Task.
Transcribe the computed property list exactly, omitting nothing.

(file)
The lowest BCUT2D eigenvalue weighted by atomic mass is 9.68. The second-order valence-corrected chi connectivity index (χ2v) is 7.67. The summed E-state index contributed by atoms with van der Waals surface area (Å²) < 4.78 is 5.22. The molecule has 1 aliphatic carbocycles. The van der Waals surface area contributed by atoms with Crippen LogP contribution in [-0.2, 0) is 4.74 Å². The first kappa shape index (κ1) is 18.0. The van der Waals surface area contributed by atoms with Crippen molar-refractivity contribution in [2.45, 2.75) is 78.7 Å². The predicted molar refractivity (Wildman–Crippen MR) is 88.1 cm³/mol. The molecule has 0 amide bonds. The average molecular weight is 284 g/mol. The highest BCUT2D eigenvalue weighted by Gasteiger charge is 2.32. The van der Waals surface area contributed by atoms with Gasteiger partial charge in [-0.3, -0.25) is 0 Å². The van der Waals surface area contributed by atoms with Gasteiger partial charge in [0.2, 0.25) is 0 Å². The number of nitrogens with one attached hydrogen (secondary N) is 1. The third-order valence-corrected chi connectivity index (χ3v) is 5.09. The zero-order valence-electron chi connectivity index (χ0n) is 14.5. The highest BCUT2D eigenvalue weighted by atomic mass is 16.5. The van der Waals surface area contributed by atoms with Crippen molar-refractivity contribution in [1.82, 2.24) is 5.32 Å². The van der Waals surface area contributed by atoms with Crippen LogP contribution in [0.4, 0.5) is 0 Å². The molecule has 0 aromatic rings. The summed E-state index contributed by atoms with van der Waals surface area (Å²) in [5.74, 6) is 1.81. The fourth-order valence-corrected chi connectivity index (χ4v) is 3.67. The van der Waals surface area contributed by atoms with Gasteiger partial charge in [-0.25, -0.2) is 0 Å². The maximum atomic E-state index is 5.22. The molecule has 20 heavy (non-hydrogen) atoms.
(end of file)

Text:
The lowest BCUT2D eigenvalue weighted by atomic mass is 9.68. The second-order valence-corrected chi connectivity index (χ2v) is 7.67. The summed E-state index contributed by atoms with van der Waals surface area (Å²) < 4.78 is 5.22. The molecule has 1 aliphatic carbocycles. The van der Waals surface area contributed by atoms with Crippen LogP contribution in [-0.2, 0) is 4.74 Å². The first kappa shape index (κ1) is 18.0. The van der Waals surface area contributed by atoms with Crippen molar-refractivity contribution in [2.45, 2.75) is 78.7 Å². The predicted molar refractivity (Wildman–Crippen MR) is 88.1 cm³/mol. The molecule has 0 amide bonds. The average molecular weight is 284 g/mol. The highest BCUT2D eigenvalue weighted by Gasteiger charge is 2.32. The van der Waals surface area contributed by atoms with Gasteiger partial charge in [-0.3, -0.25) is 0 Å². The van der Waals surface area contributed by atoms with Gasteiger partial charge in [0.2, 0.25) is 0 Å². The number of nitrogens with one attached hydrogen (secondary N) is 1. The third-order valence-corrected chi connectivity index (χ3v) is 5.09. The zero-order valence-electron chi connectivity index (χ0n) is 14.5. The highest BCUT2D eigenvalue weighted by atomic mass is 16.5. The van der Waals surface area contributed by atoms with Crippen molar-refractivity contribution in [1.82, 2.24) is 5.32 Å². The van der Waals surface area contributed by atoms with Crippen LogP contribution in [0.4, 0.5) is 0 Å². The molecule has 0 aromatic rings. The summed E-state index contributed by atoms with van der Waals surface area (Å²) in [5.74, 6) is 1.81. The fourth-order valence-corrected chi connectivity index (χ4v) is 3.67. The van der Waals surface area contributed by atoms with Gasteiger partial charge in [-0.25, -0.2) is 0 Å². The maximum atomic E-state index is 5.22. The molecule has 20 heavy (non-hydrogen) atoms.